Wales

Neath rugby fans: 'Wind up the club so we can rebuild'

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Media captionFans say the situation is heartbreaking

The supporters club of Neath RFC have said they want the club to be wound up so they can take it over.

They said it was "heartbreaking" but they had the "commitment" and "ability" to make it successful again.

A winding-up petition against the club, which trades as Neath Rugby Limited, will be heard at Cardiff Justice Centre on Thursday afternoon.

The club's owner Mike Cuddy, whose construction firm collapsed in July, has been asked to comment.

The "Welsh All Blacks" are one of the oldest rugby clubs in Wales having been formed in 1881. They dominated the amateur game in the late 1980s, but are currently bottom of the Welsh Principality Premiership.

Image caption "This is the first time we actually want the people who are trying to close us down to win," says Dawn Williams

Dawn Williams, the vice-chair of Neath Rugby Supporters Club, said people were "in utter disbelief about what's happening".

"This ground is where my heart is....if you cut me I bleed black," she added.

The club has previously faced financial problems - but Ms Williams said "this is the first time we actually want the people who are trying to close us down to win".

The 48-year-old thanked Mr Cuddy for his help and investment in the club but said it was now the time for him to leave.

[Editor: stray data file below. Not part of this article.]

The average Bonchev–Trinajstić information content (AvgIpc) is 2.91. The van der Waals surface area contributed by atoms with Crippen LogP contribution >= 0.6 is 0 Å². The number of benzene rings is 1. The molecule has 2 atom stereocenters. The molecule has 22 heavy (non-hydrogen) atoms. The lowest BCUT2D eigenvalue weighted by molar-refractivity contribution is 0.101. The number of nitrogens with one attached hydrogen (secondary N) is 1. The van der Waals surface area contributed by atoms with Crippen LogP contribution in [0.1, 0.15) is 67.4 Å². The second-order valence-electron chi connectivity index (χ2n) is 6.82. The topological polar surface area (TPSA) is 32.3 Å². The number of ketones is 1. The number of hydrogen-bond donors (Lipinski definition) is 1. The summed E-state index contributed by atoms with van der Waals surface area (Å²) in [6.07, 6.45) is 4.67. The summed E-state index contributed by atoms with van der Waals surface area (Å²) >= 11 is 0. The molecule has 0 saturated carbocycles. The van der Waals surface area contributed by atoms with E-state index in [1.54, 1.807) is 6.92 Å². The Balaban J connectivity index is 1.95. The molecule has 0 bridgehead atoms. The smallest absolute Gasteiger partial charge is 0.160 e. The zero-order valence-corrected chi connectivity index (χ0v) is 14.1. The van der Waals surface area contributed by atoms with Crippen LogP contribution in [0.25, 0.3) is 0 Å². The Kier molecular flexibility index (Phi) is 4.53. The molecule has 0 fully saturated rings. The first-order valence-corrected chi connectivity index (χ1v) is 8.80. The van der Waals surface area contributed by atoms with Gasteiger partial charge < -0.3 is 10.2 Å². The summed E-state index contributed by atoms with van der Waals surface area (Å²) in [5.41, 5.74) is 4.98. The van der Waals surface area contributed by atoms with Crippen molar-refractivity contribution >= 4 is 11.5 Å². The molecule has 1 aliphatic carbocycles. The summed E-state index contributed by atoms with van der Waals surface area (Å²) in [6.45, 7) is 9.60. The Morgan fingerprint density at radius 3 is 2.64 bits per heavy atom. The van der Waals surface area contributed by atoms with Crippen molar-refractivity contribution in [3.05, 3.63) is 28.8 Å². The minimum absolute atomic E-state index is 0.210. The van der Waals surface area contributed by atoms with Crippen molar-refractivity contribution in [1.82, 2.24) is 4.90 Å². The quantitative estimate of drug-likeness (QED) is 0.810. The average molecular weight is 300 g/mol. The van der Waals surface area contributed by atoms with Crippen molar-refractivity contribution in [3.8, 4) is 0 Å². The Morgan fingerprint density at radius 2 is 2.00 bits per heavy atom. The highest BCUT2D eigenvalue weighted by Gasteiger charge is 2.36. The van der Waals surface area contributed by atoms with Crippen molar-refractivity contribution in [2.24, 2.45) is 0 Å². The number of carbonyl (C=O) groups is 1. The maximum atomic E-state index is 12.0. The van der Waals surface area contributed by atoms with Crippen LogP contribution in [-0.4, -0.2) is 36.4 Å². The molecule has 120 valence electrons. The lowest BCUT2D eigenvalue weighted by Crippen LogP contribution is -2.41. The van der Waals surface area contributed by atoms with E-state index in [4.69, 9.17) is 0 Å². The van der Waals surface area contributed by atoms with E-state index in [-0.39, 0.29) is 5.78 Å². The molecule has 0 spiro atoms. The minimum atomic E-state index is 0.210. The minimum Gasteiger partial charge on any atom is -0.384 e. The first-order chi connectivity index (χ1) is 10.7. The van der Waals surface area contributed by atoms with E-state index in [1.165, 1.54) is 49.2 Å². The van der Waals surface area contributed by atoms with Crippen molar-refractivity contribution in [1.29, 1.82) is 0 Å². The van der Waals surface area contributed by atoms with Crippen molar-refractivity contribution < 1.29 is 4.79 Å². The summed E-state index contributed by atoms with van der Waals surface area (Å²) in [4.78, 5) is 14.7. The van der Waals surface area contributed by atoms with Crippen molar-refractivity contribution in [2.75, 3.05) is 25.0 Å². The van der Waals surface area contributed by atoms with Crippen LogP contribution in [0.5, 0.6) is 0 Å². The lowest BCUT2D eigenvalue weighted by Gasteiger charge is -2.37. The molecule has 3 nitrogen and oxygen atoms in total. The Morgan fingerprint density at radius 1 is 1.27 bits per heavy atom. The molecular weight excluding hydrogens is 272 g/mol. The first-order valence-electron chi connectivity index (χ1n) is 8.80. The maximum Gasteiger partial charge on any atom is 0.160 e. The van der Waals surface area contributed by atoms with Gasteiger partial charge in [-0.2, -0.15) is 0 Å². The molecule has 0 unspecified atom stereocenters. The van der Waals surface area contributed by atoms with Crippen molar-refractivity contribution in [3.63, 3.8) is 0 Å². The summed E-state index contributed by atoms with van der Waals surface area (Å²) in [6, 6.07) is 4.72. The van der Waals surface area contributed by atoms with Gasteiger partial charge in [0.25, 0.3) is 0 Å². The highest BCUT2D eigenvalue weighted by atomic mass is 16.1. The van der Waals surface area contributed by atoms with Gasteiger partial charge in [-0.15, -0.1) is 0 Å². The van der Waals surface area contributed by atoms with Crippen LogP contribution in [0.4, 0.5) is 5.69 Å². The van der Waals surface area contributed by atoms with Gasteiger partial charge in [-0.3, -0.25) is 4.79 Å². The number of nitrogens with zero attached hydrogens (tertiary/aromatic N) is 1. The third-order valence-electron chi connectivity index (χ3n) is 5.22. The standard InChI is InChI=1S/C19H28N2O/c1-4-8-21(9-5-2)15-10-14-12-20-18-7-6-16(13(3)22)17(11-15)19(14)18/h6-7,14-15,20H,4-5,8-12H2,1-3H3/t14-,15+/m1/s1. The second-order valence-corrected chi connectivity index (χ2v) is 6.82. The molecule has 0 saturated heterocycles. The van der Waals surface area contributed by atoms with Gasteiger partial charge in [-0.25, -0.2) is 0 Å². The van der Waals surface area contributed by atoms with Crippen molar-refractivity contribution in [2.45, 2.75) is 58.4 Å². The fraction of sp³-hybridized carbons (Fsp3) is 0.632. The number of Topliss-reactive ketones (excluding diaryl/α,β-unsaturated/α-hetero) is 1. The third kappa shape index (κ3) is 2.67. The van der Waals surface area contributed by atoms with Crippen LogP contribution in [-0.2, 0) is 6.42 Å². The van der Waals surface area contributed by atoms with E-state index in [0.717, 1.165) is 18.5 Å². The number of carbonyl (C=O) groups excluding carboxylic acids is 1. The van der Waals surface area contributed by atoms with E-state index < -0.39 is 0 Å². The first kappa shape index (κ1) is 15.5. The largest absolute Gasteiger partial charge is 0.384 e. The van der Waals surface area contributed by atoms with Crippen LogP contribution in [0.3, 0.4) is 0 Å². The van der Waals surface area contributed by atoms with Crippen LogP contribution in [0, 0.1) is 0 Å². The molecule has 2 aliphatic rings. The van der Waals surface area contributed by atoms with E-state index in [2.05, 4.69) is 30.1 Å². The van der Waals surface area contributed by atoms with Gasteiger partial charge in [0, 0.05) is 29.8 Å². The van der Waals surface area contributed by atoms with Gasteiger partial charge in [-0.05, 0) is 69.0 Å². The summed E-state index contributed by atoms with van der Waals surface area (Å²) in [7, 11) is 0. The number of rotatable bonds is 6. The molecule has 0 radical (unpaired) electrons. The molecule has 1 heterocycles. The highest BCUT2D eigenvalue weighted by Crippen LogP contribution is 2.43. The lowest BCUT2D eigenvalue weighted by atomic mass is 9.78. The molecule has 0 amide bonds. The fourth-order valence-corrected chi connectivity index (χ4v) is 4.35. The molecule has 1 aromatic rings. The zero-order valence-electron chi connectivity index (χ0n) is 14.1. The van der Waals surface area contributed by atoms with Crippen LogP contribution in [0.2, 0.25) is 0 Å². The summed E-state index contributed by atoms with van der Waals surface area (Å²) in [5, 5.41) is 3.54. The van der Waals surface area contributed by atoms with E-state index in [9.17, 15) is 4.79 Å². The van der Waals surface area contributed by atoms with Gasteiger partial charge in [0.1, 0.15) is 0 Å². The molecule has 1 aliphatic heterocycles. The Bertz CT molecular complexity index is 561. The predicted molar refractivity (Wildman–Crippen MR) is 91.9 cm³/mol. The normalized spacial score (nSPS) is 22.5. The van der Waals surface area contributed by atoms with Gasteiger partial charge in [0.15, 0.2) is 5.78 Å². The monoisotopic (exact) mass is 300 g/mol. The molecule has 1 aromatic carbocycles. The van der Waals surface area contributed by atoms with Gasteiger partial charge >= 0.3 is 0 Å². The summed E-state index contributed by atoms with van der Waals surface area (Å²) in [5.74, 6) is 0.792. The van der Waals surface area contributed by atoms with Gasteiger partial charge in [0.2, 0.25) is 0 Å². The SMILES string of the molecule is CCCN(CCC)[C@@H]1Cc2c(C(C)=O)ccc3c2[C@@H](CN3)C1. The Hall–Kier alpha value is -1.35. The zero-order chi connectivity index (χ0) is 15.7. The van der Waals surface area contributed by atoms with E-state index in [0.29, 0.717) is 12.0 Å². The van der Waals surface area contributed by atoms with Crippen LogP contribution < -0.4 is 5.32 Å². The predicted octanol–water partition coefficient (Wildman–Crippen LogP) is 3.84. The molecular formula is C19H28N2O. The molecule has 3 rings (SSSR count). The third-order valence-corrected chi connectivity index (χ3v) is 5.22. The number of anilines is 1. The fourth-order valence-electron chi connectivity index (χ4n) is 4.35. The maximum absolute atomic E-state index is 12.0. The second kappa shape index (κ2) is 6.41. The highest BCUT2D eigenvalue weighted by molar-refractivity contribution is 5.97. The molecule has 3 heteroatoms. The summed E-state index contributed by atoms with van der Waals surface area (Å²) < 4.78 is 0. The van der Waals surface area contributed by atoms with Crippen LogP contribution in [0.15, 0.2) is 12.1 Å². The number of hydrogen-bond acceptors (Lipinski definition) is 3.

Image caption Mr Cuddy blamed his ill health and no one stepping in to help for the demise of the Cuddy Group

When Cuddy Group went into administration in the summer, Mr Cuddy reassured Neath RFC fans and partners that it would not have a negative impact on the fortunes of the club.

Gerald Morris, who runs hospitality at the club, it has been a "very painful" few months for all those involved.

"We have the determination, the commitment and the people with the ability as well as the support in the club...to rebuild for this club to go forward and be successful again in the future", he added.

He said supporters were now working on a "rescue plan" for the club and they had a consortium of investors who would be willing to step in if it is wound up.

'Time for fresh start'

In a statement Neath Port Talbot council, which owns the freehold of the Gnoll ground and is a creditor of the club, has expressed its "serious concern" about its future, and said "it was time for a fresh start".

In a statement issued last week 54-year-old Mr Cuddy said he intended to "rebuild Neath Rugby" in its present company structure but anticipated relegation to a lower division.

Image caption Mike Cuddy says his health remains frail

He added that during his 25 years at the club he had invested over £1m supporting the club.

He said his health remains "extremely frail" but offered to meet a small group of supporters as soon as he was fit enough.

This is not the first time the club has had issues with its finances.

In 2012, it fought off a winding-up order from Her Majesty's Revenue and Customs (HMRC) over unpaid tax after settling the debt, and in 2014 it faced a winding-up petition over unpaid business rates owed to Neath Port Talbot council.

Three years ago supporters asked the Welsh Rugby Union to intervene in the ownership of the club.

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